(3) Standard Mail pieces that qualify for a Destination Sectional Center Facility (DSCF) rate and that are accepted before the day zero Critical Entry Time at the SCF in the territory of Puerto Rico and destined for the territory of the U.S. Virgin Islands, or are destined to American Samoa, have a 4-day service standard when accepted on Sunday through Thursday and a 5-day service standard when accepted on Friday or Saturday.
3. In Appendix A to part 121, revise Tables 5 and 6 to read as follows:End Amendment Part
Appendix A to Part 121—Tables Depicting Service Standard Day Ranges
The following tables reflect the service standard day ranges resulting from the application of the business rules applicable to the market-dominant mail products referenced in §§ 121.1 through 121.4:
|Mail class||Contiguous United States|
|Destination entry (at appropriate facility)|
|DDU (days)||SCF (days)||ADC (days)||NDC (days)|
|Mail class||Destination entry (at appropriate facility)|
|DDU (days)||SCF (days)||ADC (days)||NDC (days)|
|Alaska||Hawaii, Guam, & American Samoa||Puerto Rico & USVI||Alaska||Hawaii, Guam, & American Samoa||Puerto Rico & USVI||Alaska||Hawaii, Guam, & American Samoa||Puerto Rico & USVI|
|Periodicals||1||1-2||1||1-2||1-3 (AK) 11 (JNU) 11 (KTN)||1 (HI) 2 (GU)||1-2||10-11||10||8-10|
|AK = Alaska 3-digit ZIP Codes 995-997; JNU = Juneau AK 3-digit ZIP Code 998; KTN = Ketchikan AK 3-digit.|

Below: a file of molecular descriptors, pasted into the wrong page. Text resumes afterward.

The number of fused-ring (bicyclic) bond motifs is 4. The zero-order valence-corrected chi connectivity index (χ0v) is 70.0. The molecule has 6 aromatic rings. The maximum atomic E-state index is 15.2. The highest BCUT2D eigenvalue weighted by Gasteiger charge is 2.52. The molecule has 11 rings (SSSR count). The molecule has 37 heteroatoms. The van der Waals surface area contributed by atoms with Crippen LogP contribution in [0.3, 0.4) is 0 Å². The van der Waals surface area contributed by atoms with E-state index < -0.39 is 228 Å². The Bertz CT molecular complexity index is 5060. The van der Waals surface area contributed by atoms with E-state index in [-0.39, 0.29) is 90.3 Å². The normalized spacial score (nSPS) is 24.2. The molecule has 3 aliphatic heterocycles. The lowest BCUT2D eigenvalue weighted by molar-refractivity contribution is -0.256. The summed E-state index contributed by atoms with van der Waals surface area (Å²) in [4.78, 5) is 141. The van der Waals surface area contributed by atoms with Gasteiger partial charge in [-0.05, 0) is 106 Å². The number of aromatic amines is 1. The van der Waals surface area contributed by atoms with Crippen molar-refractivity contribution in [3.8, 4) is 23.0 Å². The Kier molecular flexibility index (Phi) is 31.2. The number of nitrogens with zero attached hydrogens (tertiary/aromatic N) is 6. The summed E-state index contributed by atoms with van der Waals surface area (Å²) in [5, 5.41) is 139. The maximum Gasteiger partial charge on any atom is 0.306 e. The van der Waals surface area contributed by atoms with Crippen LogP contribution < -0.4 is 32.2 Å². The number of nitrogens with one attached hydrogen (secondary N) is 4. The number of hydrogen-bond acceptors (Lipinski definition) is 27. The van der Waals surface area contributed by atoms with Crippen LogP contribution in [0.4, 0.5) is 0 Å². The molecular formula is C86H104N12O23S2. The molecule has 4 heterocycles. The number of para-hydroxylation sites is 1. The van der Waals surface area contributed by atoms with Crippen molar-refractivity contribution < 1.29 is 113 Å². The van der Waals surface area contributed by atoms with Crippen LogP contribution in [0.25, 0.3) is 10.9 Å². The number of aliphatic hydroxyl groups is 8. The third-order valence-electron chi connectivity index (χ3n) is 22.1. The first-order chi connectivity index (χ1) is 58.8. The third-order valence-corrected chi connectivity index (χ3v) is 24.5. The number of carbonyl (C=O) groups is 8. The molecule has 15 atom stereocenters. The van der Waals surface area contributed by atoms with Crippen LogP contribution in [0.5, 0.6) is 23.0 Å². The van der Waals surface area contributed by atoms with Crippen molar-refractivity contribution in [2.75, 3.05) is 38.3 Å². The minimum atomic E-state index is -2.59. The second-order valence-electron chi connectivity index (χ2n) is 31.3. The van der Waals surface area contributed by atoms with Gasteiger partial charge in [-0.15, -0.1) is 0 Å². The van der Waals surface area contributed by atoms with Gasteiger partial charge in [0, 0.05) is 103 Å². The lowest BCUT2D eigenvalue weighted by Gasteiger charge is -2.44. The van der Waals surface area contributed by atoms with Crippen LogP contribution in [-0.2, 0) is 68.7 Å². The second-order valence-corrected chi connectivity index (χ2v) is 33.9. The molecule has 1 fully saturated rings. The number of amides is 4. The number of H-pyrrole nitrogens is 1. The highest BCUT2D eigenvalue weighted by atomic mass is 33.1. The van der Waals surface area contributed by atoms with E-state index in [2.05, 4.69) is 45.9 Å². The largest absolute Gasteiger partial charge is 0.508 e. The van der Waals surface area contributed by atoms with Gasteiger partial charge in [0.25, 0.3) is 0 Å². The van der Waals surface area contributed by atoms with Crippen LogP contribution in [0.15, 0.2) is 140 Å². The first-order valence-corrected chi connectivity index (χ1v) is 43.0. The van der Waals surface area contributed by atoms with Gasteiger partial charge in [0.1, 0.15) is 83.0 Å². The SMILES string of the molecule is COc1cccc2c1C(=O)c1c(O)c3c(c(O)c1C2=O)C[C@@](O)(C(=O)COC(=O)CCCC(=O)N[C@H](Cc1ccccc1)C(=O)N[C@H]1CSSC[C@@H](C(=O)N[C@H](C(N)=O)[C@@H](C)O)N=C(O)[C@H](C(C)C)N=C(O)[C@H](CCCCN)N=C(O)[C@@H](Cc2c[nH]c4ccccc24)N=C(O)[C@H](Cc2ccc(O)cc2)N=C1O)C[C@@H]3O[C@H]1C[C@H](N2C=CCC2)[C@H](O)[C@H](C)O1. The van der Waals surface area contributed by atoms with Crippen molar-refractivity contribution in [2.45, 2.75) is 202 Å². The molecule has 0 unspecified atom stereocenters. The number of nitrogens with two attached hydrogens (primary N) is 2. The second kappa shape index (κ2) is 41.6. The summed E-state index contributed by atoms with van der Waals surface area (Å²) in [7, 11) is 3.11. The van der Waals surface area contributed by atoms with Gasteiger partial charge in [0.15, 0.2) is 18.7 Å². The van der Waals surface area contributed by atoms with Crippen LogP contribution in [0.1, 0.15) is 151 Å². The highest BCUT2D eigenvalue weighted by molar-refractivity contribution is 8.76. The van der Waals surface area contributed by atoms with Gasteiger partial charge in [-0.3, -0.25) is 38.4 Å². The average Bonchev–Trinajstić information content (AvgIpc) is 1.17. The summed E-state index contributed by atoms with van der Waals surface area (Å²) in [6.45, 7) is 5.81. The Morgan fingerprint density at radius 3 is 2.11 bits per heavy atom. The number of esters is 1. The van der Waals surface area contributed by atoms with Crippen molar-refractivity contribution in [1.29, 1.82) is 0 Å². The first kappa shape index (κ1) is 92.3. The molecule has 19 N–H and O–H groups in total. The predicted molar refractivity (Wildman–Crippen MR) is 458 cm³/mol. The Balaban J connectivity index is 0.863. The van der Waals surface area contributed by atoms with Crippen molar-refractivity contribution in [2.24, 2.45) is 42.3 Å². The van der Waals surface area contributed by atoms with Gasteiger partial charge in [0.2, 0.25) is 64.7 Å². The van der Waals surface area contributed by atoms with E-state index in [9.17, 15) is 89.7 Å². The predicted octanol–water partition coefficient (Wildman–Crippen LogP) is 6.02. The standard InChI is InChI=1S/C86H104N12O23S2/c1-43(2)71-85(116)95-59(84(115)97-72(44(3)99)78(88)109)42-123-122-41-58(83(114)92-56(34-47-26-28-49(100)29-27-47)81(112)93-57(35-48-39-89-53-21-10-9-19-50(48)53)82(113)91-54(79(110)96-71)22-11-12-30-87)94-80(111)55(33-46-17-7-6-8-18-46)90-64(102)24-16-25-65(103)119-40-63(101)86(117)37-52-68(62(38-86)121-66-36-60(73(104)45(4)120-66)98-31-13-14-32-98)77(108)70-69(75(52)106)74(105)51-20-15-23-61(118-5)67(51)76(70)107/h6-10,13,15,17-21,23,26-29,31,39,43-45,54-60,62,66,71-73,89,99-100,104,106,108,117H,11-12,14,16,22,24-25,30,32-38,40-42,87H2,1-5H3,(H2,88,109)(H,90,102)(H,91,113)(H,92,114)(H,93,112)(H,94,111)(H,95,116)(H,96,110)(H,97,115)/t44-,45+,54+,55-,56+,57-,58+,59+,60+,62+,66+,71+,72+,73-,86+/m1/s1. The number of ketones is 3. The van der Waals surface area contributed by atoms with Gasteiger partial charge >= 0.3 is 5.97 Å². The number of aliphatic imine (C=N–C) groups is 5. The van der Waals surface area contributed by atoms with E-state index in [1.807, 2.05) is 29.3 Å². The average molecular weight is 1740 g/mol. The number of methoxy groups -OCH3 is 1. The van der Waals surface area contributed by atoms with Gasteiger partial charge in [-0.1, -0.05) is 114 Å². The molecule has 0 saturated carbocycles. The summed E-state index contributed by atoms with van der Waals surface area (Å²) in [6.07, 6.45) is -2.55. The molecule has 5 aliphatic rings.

|ZIP Code 999; HI = Hawaii 3-digit ZIP Codes 967 and 968; GU = Guam 3-digit ZIP Code 969.|
Stanley F. Mires,
Attorney, Legal Policy & Legislative Advice.
1. (Draft) Mail Classification Schedule secs. 1200.1(a) and 1200.2, revised December 5, 2013.Back to Citation
2. Domestic Mail Manual (DMM) 246.2.2(a).Back to Citation
3. DMM 246.2.6.3.Back to Citation
4. DMM 246.4.0.Back to Citation
5. 39 CFR 121.3(b)(2). DSCF Standard Mail that is dropped at the SCF in Puerto Rico and destined to the U.S. Virgin Islands, or mail destined to American Samoa has a 4-day service standard. 39 CFR 121.3(b)(3). The proposed changes will also apply to the service standard for mail that is dropped at the SCF in Puerto Rico and destined to the U.S. Virgin Islands, and mail that is destined to American Samoa.Back to Citation
6. Under the proposed schedule, Wednesday becomes the expected delivery date for DSCF Standard Mail entered on both Saturday and Sunday. Due to the relatively small volume of mail accepted on Saturdays and Sundays, the Postal Service does not believe that the Proposal will present a challenge regarding the ability to more evenly distribute mail volume throughout the week.Back to Citation
7. Request of the United States Postal Service for an Advisory Opinion on Changes in the Nature of Postal Services, Docket No. N2014-1 (Dec. 27, 2013). Documents pertaining to the Request are available at the Postal Regulatory Commission (PRC) Web site, http://www.prc.gov, under Docket No. N2014-1.Back to Citation
[FR Doc. 2013-31442 Filed 1-2-14; 8:45 am]